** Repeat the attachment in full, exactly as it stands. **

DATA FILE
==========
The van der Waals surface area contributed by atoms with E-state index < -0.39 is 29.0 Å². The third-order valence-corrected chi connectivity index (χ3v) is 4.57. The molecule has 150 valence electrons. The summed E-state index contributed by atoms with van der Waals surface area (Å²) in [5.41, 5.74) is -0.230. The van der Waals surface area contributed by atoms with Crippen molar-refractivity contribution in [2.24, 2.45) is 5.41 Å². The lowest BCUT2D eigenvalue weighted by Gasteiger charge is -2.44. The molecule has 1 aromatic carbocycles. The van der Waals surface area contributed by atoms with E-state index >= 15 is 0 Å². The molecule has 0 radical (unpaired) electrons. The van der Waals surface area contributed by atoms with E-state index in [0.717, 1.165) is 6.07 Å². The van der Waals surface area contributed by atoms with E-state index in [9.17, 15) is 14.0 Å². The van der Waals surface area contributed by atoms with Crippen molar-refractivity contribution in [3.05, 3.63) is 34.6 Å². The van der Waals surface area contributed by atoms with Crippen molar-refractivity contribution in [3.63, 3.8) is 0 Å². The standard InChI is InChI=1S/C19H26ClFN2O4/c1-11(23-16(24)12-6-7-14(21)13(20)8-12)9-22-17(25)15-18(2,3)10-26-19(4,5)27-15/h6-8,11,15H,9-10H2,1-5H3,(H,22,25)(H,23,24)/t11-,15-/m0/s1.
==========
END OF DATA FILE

The van der Waals surface area contributed by atoms with E-state index < -0.39 is 29.0 Å². The third-order valence-corrected chi connectivity index (χ3v) is 4.57. The molecule has 150 valence electrons. The summed E-state index contributed by atoms with van der Waals surface area (Å²) in [5.41, 5.74) is -0.230. The van der Waals surface area contributed by atoms with Crippen molar-refractivity contribution in [2.24, 2.45) is 5.41 Å². The lowest BCUT2D eigenvalue weighted by Gasteiger charge is -2.44. The molecule has 1 aromatic carbocycles. The van der Waals surface area contributed by atoms with E-state index >= 15 is 0 Å². The molecule has 0 radical (unpaired) electrons. The van der Waals surface area contributed by atoms with E-state index in [0.717, 1.165) is 6.07 Å². The van der Waals surface area contributed by atoms with E-state index in [9.17, 15) is 14.0 Å². The van der Waals surface area contributed by atoms with Crippen molar-refractivity contribution in [3.05, 3.63) is 34.6 Å². The van der Waals surface area contributed by atoms with Crippen molar-refractivity contribution in [3.63, 3.8) is 0 Å². The standard InChI is InChI=1S/C19H26ClFN2O4/c1-11(23-16(24)12-6-7-14(21)13(20)8-12)9-22-17(25)15-18(2,3)10-26-19(4,5)27-15/h6-8,11,15H,9-10H2,1-5H3,(H,22,25)(H,23,24)/t11-,15-/m0/s1.